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I need to update simultaneously all the outputs of a specific port.

I am familiar with using micro-processors assembly language. After initializing a port (Data Direction Register), I can write to that port and all outputs will update simultaneously.

In the Arduino commands : I am aware of how to configure pins, such as pinMode(pin, mode), to make a pin an output or input.

I know of the digitalWrite(pin, value) , but this only updates one pin per command.

For timing reasons, I need to update several (same port) outputs without any time delay.

Normally (using assembly language) , I would keep a register with the data I desire on the output port, and write that register's data to the port.

Is there a command I can use in Arduino to accomplish the same thing?
If not a single command, what other choices do I have?

I use Arduino micro, UNO, but I think the question might be valid for most Arduino

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Yes, the ports of an Uno are addressed in C/C++ as PORTB, PORTC, and PORTD respectively, each 8 bits wide. You can read them or assign to them. Other processors' ports have similar names. Of course the pins' port assignments and functions differ from one to the other, which is one reason for providing the single-pin pinMode() and digitalRead(), digitalWrite() functions. But where you need to deal directly with the hardware (and probably don't care about chip-to-chip portability), the registers are exposed with the above symbols.

Also note that most other CPU registers are exposed the same way - the ports' data-direction registers as DDRA, DDRB, DDRC. You may not care about setting them up simultaneously, but if you wanted to make all of your hardware accesses similarly (and save the flash space for the portable pin functions), you could.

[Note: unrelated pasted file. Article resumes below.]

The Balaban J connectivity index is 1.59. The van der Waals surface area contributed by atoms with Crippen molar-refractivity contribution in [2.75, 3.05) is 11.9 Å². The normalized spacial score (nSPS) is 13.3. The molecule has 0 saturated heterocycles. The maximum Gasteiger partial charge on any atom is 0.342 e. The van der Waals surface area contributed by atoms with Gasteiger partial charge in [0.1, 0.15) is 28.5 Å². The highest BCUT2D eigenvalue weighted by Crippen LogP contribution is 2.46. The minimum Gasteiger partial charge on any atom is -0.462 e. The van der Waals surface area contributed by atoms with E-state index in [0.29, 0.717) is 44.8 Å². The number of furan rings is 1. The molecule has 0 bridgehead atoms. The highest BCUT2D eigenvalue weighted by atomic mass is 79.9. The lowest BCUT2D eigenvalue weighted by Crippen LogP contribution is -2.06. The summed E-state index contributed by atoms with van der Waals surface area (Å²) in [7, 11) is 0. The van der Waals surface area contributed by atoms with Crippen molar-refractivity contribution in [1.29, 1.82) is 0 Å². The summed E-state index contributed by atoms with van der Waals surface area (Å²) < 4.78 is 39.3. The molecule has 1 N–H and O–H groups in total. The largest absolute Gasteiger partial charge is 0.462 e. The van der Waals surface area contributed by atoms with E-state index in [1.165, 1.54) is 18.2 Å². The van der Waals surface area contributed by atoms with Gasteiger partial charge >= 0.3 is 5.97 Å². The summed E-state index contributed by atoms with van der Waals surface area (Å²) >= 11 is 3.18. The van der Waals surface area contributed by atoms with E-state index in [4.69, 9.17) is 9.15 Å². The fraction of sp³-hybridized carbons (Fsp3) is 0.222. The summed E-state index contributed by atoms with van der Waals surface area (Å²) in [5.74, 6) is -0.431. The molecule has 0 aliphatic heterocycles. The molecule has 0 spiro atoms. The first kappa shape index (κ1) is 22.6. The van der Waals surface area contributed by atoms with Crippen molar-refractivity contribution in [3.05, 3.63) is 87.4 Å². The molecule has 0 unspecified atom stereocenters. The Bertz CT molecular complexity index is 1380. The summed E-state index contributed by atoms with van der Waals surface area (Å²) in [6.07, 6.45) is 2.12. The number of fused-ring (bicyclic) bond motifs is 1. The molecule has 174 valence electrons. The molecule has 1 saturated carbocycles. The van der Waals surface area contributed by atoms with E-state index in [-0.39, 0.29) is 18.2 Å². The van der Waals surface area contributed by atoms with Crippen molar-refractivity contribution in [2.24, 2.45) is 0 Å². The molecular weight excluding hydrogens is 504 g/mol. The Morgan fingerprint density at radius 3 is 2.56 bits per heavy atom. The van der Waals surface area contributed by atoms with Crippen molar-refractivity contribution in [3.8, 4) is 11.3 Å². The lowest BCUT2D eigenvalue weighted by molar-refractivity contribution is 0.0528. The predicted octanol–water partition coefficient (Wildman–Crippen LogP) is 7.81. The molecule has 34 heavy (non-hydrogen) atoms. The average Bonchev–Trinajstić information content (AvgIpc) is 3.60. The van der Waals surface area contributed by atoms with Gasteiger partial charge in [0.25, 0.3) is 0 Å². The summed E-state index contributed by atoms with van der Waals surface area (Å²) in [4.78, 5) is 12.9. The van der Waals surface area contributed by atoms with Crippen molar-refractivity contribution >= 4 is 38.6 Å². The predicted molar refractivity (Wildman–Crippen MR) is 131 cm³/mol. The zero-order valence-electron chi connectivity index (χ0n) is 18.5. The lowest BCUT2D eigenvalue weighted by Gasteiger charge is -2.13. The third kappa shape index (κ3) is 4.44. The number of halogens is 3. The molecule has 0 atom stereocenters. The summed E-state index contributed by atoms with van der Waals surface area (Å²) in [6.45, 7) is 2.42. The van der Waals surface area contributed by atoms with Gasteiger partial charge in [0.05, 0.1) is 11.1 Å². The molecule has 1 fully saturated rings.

Update:

Is there a specific command I can use ? Such as Write PortD ?

Yes, you can use the PORTx names like any other C/C++ variable:
PORTD = 0xFF;
PORTD ^= 0x02;
if( (PORTD & 0x40) != 0 ){
, for just a couple of examples - just like real C! :-)

PS: Pighixxx makes absolutely top-notch pinout diagrams for boards & processors. Here is his diagram for the 28-pin DIP-packaged AtMega328p for instance. They're extremely useful when you're working with a chip at the port or board level.

  • Is there a specific command I can use ? Such as Write PortD ? – Marla Feb 26 '16 at 1:01
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If you need to do more than 8 (especially LOTS more), and timing is very critical, you can use a Serial In, Parallel Out (SIPO) chip, such as the 74HC595 - it also saves a lot of pins on the Arduino.

To use it, you need 3 pins connected to the Arduino. You send one bit to the chip from the Arduino for each output, then when you have them all set, you toggle the Latch pin - all output pins change at the same time. The chip has 8 outputs.

Another advantage of a chip like this is that you can daisy-chain them - with the same 3 pins, you can control as many pins as you like (subject to power availability, of course!).

Read https://www.arduino.cc/en/Tutorial/ShiftOut for more information on how to use them. They are dirt cheap (about US$1.26 each if you buy 10 from AliExpress, shipped to NZ, which is where I am).

  • Even though I selected another answer as more directly answering my question, your answer is also very helpful. – Marla Feb 27 '16 at 14:04

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